For full time employees, accurately tracking output can not only help with ensuring productivity improvements (important to make the company grow faster / become more profitable) but is also required from a financial perspective (example: capitalization of software development costs).
For contractors, accurately tracking output allows the company to ensure they are getting the appropriate value from their 3rd party investments.
I wouldn't assume the ask has anything to do with your performance unless there have been prior indications from your leadership that it's an issue or if you feel that you've not delivered (on time) what you signed up to do.
You know what? I'll take the dissenting, cynical opinion.
Does your boss usually speak that formally with you? I mean, the phrase "view the utilization of your services" isn't exactly common (If your boss usually spouts jargon like that all the time, feel free to disregard the rest of this answer.) In my experience, bosses speak formally and with jargon when they're worried about the side-effects of speaking clearly/concisely/informally.
In this case, I'd actually guess the translation of that business speak is: "I want to better track whether you're actually getting stuff done, because I don't think you are." But they can't simply say that, because you might get angry with them at them accusing you of not being productive/useful.
So along those lines, I'd suggest:
- Taking a good hard look at whether you add to the company. If you don't, can you change some things that you do so that you add better value? Now's a perfect time, since if you can turn things around, it'll hopefully be reflected in better time tracking in the new format.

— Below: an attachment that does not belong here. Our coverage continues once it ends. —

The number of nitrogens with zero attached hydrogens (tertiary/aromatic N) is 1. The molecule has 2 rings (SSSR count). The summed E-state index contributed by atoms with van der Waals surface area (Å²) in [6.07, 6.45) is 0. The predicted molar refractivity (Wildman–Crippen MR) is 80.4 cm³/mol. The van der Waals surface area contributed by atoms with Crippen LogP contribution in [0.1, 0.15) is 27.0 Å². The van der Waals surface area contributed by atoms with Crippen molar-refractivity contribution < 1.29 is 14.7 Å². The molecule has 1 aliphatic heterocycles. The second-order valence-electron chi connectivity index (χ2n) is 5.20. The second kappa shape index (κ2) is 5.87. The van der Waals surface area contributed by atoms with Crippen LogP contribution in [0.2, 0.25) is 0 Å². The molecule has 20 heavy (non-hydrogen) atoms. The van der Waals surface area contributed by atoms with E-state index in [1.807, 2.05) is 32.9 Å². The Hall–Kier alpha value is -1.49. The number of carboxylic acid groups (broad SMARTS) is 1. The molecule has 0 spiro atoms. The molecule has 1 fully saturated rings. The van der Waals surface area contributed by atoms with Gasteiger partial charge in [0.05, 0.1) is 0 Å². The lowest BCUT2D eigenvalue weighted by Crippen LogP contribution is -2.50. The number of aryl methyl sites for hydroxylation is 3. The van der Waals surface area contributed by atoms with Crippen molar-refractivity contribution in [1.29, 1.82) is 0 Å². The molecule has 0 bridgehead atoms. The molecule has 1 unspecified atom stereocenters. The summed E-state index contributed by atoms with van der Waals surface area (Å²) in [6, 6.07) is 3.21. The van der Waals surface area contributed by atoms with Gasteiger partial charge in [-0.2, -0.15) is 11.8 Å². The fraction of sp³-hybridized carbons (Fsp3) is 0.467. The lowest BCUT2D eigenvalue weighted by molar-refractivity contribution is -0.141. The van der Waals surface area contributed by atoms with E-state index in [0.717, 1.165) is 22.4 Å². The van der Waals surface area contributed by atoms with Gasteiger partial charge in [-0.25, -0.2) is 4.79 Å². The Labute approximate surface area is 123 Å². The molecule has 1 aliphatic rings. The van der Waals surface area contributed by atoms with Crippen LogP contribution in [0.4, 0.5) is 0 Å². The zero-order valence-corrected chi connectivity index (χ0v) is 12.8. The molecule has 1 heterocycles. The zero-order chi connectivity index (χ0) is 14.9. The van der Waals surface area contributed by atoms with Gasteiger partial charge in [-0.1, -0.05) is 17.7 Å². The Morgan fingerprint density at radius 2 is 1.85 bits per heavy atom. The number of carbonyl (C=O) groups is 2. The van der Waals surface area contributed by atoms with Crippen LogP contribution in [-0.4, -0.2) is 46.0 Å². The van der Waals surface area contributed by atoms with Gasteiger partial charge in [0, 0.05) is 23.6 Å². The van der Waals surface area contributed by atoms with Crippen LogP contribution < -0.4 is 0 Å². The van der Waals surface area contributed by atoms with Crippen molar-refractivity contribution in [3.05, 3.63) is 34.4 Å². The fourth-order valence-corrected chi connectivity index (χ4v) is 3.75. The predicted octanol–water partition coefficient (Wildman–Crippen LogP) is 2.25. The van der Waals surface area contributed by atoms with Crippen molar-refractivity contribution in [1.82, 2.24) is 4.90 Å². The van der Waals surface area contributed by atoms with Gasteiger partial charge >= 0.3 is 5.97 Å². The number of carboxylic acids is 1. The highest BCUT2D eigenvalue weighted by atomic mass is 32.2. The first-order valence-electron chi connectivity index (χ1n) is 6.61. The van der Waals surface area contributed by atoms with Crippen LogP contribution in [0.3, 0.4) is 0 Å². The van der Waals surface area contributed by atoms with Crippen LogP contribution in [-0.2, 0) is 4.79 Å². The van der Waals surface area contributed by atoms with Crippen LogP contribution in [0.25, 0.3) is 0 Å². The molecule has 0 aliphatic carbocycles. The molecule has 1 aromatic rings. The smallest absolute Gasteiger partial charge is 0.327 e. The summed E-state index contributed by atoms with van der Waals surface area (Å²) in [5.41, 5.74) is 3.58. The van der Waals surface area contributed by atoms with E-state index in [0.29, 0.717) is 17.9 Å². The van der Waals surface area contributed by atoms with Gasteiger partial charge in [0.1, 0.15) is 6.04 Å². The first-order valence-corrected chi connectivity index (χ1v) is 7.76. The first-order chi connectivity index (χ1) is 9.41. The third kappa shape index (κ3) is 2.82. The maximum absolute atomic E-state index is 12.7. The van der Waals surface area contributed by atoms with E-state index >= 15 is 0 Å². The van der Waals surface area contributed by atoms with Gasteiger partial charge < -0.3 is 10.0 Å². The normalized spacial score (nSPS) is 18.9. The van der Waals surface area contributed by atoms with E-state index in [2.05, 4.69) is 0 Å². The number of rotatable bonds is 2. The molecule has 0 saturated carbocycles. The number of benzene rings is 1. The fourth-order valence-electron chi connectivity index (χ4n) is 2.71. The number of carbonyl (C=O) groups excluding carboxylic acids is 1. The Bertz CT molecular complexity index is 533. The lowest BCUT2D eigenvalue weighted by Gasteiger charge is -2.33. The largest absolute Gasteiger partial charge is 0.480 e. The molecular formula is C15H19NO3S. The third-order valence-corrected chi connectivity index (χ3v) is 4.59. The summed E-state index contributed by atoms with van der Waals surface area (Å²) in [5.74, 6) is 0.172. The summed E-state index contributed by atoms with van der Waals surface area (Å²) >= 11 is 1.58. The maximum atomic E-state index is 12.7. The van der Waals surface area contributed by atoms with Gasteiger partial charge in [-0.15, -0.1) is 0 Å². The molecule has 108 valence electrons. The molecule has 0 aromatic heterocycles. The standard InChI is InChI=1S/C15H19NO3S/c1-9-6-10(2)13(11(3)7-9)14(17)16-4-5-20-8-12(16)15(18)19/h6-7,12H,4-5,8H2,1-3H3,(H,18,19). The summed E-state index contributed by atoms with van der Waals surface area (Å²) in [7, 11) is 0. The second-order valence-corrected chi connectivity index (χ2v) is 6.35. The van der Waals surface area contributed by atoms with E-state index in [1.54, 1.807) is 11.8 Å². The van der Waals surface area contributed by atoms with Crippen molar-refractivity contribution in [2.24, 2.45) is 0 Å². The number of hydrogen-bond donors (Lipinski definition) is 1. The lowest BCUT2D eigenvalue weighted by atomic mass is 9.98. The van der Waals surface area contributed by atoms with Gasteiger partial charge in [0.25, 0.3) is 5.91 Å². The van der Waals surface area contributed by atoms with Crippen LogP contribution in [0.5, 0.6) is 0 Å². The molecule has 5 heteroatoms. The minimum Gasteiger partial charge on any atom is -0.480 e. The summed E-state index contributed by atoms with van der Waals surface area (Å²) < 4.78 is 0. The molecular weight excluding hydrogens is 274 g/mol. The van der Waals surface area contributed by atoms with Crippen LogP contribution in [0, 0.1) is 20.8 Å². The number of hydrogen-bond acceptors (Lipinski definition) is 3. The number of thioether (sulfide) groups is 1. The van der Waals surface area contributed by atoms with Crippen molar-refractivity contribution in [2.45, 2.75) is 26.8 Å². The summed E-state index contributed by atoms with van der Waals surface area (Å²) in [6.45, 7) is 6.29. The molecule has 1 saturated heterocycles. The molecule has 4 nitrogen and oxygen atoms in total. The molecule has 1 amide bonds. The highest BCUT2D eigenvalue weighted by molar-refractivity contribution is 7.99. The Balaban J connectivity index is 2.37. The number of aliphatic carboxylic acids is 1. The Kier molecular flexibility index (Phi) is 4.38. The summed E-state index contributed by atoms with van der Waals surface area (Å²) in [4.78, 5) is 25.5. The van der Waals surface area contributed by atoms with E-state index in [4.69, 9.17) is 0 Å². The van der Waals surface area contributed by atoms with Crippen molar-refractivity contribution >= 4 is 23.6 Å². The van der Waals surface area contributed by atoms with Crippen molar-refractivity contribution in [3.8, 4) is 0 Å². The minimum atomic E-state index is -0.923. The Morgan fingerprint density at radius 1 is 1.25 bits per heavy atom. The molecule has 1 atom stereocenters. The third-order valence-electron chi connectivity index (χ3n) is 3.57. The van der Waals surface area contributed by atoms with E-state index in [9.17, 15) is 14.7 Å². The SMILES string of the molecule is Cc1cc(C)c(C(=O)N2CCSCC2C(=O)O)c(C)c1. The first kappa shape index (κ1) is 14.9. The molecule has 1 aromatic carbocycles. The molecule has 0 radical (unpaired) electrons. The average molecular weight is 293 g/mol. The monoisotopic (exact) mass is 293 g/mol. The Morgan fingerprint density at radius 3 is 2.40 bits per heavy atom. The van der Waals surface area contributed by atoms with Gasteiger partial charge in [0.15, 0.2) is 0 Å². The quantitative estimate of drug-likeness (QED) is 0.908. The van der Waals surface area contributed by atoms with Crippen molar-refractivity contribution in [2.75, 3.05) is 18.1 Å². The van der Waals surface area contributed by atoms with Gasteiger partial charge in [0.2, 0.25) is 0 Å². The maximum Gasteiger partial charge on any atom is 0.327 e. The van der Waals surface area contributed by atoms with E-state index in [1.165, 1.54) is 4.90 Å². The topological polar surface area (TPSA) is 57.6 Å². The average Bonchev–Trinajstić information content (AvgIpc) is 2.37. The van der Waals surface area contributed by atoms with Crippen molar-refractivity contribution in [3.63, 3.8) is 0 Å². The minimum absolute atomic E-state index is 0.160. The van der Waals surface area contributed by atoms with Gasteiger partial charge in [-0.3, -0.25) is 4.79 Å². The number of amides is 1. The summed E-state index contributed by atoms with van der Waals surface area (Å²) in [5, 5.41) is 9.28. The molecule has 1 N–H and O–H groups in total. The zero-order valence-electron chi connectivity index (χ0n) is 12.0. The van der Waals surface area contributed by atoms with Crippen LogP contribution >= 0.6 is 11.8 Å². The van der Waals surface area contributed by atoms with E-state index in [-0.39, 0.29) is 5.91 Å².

- Judge whether your boss knows the full scope of your accomplishments. Sometimes, bosses have no idea what the true benefit for a particular employee is. If you've been helping Joe in accounting with the expenses process each week and working as a resource for the XYZ project... does your boss know about them?
- Polish up your Resume/CV. I'm not saying "You're getting Fired!" but if the boss is worried about your productivity, having an up-to-date resume is a good proactive measure.
I definitely understand where you're coming from, but it could be a "form letter" type from upper management (or the lawyers), meant to be sent to everyone and changing it for normal speech patterns isn't allowed. So this leads to Management not targeting the OP, but rather looking at Everyone for who is under performing. Updating a resume/CV when getting policy changes like this is always good advice. Sep 3, 2019 at 17:42
@computercarguy - Dunno. I mean, I got the impression that the message was tailored towards the OP, with having to convert their current Excel format to another type. But I guess it could be a company-wide message. Likewise, I'm assuming the message was verbal instead of email - but that's just a gut take from the verb 'say' (people use 'say' to describe email correspondence, too.) If the message was verbal, it's likely not something from higher up.– KevinSep 3, 2019 at 22:23
"My boss messaged me", to me, this sounds more like a written message than a verbal one. The title and the body of the Question don't really match here, though, but I don't think I'd ever say someone messaged me if they talked to me, even if it was a voicemail. Not often, but I've had managers speak to me as if they got a memo from their boss and are inadvertently quoting the "lawyer speak" from that message. The OP doesn't say it's their own spreadsheet or the companies that multiple people use, so there's a lot of ambiguity in this Question, granted. Sep 3, 2019 at 22:32
1Hi, it was sent as an email from the lead himself. I have updated the question stating the type of work I do! The others just perform technical duties such as troubleshooting and sometimes they upload half baked reports. I have asked them not to do that and send me everything as it is my job to write detailed and well-structured reports. I send the records of the work done stating who sent me reports to the employer. The lead wants me to change the format, I understand. But the phrase 'to better view the utilization of your services' is what got me bothered. Thank you! Sep 4, 2019 at 5:43